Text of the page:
Grass is also the best easiest option if you already have a yard full of grass, but you'll need to remember that your dog will be going to the bathroom in the same area for years to come. This will cause the grass to yellow and die, so it will need to be maintained and re-sodded regularly. 

Other materials to consider: 

  • Artificial grass
  • Gravel or pea gravel
  • Smooth rocks
  • Mulch

Mulch is the easiest alternative option because it's cheap, looks nice, and feels good beneath your dog's feet.

Gravel or rocks look nice, but you'll need to ensure that your dog isn't prone to playing with the rocks and it doesn't bother their feet. 

Artificial grass can be the nicest looking option if it's installed correctly. However some dogs may not like "going" on artificial grass. It will also need to be cleaned regularly since it won't absorb their urine. 

Create The Barrier

Now that you've decided on the size of the area as well as the material you'll use, your next choice is the physical barrier for containing your dog.

Pay attention to the physical features of your current yard space and try to incorporate some of the elements into the design of the dog potty area.

For instance, if you notice that you've used cedar for your raised garden beds as well as your porch furniture, keep up with the theme by using a similar cedar set-up for the barrier.

Remember the potty area doesn't necessarily have to contain your dog. It just has to have a visible border between their bathroom area and the rest of your yard.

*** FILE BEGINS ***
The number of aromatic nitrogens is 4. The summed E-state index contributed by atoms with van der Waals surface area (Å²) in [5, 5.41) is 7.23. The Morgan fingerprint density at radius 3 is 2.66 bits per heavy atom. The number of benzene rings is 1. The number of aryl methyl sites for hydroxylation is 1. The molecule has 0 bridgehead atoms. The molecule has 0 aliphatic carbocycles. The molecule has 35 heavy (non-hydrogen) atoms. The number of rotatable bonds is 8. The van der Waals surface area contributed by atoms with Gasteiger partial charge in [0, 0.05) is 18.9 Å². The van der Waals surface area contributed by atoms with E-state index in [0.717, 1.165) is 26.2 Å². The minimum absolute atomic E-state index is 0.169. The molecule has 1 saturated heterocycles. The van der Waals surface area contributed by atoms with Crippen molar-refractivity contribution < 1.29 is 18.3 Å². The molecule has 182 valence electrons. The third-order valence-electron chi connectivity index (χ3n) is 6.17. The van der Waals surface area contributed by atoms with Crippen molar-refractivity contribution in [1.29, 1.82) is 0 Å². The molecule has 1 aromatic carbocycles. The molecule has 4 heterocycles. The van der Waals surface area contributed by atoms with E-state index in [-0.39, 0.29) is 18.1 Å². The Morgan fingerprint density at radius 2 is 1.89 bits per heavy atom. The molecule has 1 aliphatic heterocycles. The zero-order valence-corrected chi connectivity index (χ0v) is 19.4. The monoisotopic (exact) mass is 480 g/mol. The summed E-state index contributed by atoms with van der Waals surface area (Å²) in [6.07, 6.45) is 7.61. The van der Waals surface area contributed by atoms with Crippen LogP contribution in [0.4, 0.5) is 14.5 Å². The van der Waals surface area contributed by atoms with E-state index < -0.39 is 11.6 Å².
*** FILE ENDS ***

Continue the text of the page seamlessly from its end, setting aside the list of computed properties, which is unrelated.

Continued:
Indoor Potty Areas

Not all of us have the luxury of having a yard. Additionally, elderly dogs, sick dogs, or puppies may struggle with going to the bathroom outdoors consistently.

If this is the case, you have plenty of options when it comes to indoor solutions. Here are some ideas: 

Disposable Dog Potties

dog potty area artificial grass

You can purchase dog potties that are built to be disposed of after a certain number of uses–or you can create one yourself.

These are often come with real grass patches that are installed on cardboard frames that have an absorption material beneath.

You don't have to worry about cleaning up afterward because they're meant to be thrown out immediately.

However, you can see how the price can quickly add up if your dog is using them exclusively. But for short-term options, these could be great choice.

Reusable Plastic Potties

reusable plastic indoor dog potty

If you're willing and able to clean up their potty afterward, reusable dog potties are more cost-effective and reliable ways for your dog to go to the bathroom indoors without the mess.

These types of potties are typically made of a plastic grate that's placed over a shallow plastic pan in order to collect the urine. 

With only two parts, this makes it very easy to clean. The grate won't hurt your dog's paws, and they often come with rubber pads underneath so it doesn't slip around while your dog uses it. 

The Doggy Litter Box

dog litter box mulch porch

If you have a patio area that's not seeing as much use, you can opt to create a semi-indoor area for your dog to do his or her business.

Instead of grass, you can create a large frame that's able to hold a large volume of mulch.

After your dog goes to the bathroom, you'll need to clean it like a litter pan for cats by scooping out the feces and replacing the mulch. 

The only issue is that this can get messy, which is why we recommend a patio area. You'll also need to budget for extra bags of mulch. 


Although building a separate doggy potty area takes time and resources , you'll find that it provides convenience for both you and your furry friend.

You'll no longer have to worry about stepping in landmines or your children exposing themselves to bacteria that could make themselves sick. You'll also have an easier time cleaning a doggy potty area versus your entire yard.

Ready to learn more ways to improve the life of your Shiba Inu one step at a time? Take a look at our play and exercise section today!